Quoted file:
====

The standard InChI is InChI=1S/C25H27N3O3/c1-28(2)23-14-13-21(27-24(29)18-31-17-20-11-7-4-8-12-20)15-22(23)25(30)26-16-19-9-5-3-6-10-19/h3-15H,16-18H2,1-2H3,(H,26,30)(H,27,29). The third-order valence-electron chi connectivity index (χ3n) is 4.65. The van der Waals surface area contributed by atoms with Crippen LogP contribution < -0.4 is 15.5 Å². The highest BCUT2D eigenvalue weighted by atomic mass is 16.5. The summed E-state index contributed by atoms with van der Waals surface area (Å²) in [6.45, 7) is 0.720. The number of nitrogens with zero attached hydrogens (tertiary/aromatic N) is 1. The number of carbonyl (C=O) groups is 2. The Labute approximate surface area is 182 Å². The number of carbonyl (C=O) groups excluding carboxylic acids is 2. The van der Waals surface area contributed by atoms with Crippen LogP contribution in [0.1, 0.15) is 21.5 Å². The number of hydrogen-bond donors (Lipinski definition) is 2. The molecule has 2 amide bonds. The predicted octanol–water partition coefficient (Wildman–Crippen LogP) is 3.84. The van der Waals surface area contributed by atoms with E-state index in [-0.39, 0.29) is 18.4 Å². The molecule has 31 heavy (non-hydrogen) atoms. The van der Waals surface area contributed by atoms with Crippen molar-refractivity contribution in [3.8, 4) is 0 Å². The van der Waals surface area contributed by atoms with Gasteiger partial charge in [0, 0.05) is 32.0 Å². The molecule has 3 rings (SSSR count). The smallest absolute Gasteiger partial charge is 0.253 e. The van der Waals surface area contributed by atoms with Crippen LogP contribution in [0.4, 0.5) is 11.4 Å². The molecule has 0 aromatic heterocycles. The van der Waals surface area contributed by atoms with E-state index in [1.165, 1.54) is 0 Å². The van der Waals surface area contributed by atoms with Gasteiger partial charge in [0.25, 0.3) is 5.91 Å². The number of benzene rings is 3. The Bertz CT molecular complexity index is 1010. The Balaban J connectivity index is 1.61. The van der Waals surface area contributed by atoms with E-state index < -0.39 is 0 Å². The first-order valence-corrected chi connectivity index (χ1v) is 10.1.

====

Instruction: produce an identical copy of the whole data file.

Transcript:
The standard InChI is InChI=1S/C25H27N3O3/c1-28(2)23-14-13-21(27-24(29)18-31-17-20-11-7-4-8-12-20)15-22(23)25(30)26-16-19-9-5-3-6-10-19/h3-15H,16-18H2,1-2H3,(H,26,30)(H,27,29). The third-order valence-electron chi connectivity index (χ3n) is 4.65. The van der Waals surface area contributed by atoms with Crippen LogP contribution < -0.4 is 15.5 Å². The highest BCUT2D eigenvalue weighted by atomic mass is 16.5. The summed E-state index contributed by atoms with van der Waals surface area (Å²) in [6.45, 7) is 0.720. The number of nitrogens with zero attached hydrogens (tertiary/aromatic N) is 1. The number of carbonyl (C=O) groups is 2. The Labute approximate surface area is 182 Å². The number of carbonyl (C=O) groups excluding carboxylic acids is 2. The van der Waals surface area contributed by atoms with Crippen LogP contribution in [0.1, 0.15) is 21.5 Å². The number of hydrogen-bond donors (Lipinski definition) is 2. The molecule has 2 amide bonds. The predicted octanol–water partition coefficient (Wildman–Crippen LogP) is 3.84. The van der Waals surface area contributed by atoms with E-state index in [-0.39, 0.29) is 18.4 Å². The molecule has 31 heavy (non-hydrogen) atoms. The van der Waals surface area contributed by atoms with Crippen molar-refractivity contribution in [3.8, 4) is 0 Å². The van der Waals surface area contributed by atoms with Gasteiger partial charge in [0, 0.05) is 32.0 Å². The molecule has 3 rings (SSSR count). The smallest absolute Gasteiger partial charge is 0.253 e. The van der Waals surface area contributed by atoms with Crippen LogP contribution in [0.4, 0.5) is 11.4 Å². The molecule has 0 aromatic heterocycles. The van der Waals surface area contributed by atoms with E-state index in [1.165, 1.54) is 0 Å². The van der Waals surface area contributed by atoms with Gasteiger partial charge in [0.25, 0.3) is 5.91 Å². The number of benzene rings is 3. The Bertz CT molecular complexity index is 1010. The Balaban J connectivity index is 1.61. The van der Waals surface area contributed by atoms with E-state index < -0.39 is 0 Å². The first-order valence-corrected chi connectivity index (χ1v) is 10.1.